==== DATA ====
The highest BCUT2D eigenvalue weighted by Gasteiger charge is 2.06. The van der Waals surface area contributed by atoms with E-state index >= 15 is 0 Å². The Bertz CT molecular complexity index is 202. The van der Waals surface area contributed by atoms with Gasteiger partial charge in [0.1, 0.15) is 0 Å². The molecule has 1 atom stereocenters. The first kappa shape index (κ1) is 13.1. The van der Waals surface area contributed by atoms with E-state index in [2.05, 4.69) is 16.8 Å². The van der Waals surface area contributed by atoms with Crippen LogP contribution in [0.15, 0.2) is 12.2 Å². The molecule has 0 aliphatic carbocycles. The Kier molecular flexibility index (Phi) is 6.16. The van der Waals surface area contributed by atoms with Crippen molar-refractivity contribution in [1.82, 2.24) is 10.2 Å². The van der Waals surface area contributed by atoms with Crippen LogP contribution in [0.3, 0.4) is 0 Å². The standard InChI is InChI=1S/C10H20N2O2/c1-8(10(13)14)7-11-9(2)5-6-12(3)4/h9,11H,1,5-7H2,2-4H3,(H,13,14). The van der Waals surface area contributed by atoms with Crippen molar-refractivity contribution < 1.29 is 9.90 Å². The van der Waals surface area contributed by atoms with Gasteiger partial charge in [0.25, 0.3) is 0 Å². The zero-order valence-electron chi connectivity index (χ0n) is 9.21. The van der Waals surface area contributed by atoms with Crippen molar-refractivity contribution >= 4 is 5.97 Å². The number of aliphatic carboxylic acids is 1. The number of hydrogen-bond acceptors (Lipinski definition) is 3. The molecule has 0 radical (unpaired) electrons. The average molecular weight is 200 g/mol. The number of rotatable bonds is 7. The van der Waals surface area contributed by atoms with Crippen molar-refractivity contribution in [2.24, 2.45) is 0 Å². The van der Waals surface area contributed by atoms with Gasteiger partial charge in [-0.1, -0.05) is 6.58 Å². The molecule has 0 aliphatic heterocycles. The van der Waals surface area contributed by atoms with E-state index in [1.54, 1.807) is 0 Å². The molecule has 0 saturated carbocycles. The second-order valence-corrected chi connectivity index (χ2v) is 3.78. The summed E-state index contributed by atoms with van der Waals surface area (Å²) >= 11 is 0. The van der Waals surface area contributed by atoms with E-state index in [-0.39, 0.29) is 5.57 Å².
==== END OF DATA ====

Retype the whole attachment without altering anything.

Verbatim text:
The highest BCUT2D eigenvalue weighted by Gasteiger charge is 2.06. The van der Waals surface area contributed by atoms with E-state index >= 15 is 0 Å². The Bertz CT molecular complexity index is 202. The van der Waals surface area contributed by atoms with Gasteiger partial charge in [0.1, 0.15) is 0 Å². The molecule has 1 atom stereocenters. The first kappa shape index (κ1) is 13.1. The van der Waals surface area contributed by atoms with E-state index in [2.05, 4.69) is 16.8 Å². The van der Waals surface area contributed by atoms with Crippen LogP contribution in [0.15, 0.2) is 12.2 Å². The molecule has 0 aliphatic carbocycles. The Kier molecular flexibility index (Phi) is 6.16. The van der Waals surface area contributed by atoms with Crippen molar-refractivity contribution in [1.82, 2.24) is 10.2 Å². The van der Waals surface area contributed by atoms with Crippen LogP contribution in [0.3, 0.4) is 0 Å². The standard InChI is InChI=1S/C10H20N2O2/c1-8(10(13)14)7-11-9(2)5-6-12(3)4/h9,11H,1,5-7H2,2-4H3,(H,13,14). The van der Waals surface area contributed by atoms with Crippen molar-refractivity contribution < 1.29 is 9.90 Å². The van der Waals surface area contributed by atoms with Gasteiger partial charge in [0.25, 0.3) is 0 Å². The zero-order valence-electron chi connectivity index (χ0n) is 9.21. The van der Waals surface area contributed by atoms with Crippen molar-refractivity contribution >= 4 is 5.97 Å². The number of aliphatic carboxylic acids is 1. The number of hydrogen-bond acceptors (Lipinski definition) is 3. The molecule has 0 radical (unpaired) electrons. The average molecular weight is 200 g/mol. The number of rotatable bonds is 7. The van der Waals surface area contributed by atoms with Crippen molar-refractivity contribution in [2.24, 2.45) is 0 Å². The van der Waals surface area contributed by atoms with Gasteiger partial charge in [-0.1, -0.05) is 6.58 Å². The molecule has 0 aliphatic heterocycles. The van der Waals surface area contributed by atoms with E-state index in [1.54, 1.807) is 0 Å². The molecule has 0 saturated carbocycles. The second-order valence-corrected chi connectivity index (χ2v) is 3.78. The summed E-state index contributed by atoms with van der Waals surface area (Å²) >= 11 is 0. The van der Waals surface area contributed by atoms with E-state index in [-0.39, 0.29) is 5.57 Å².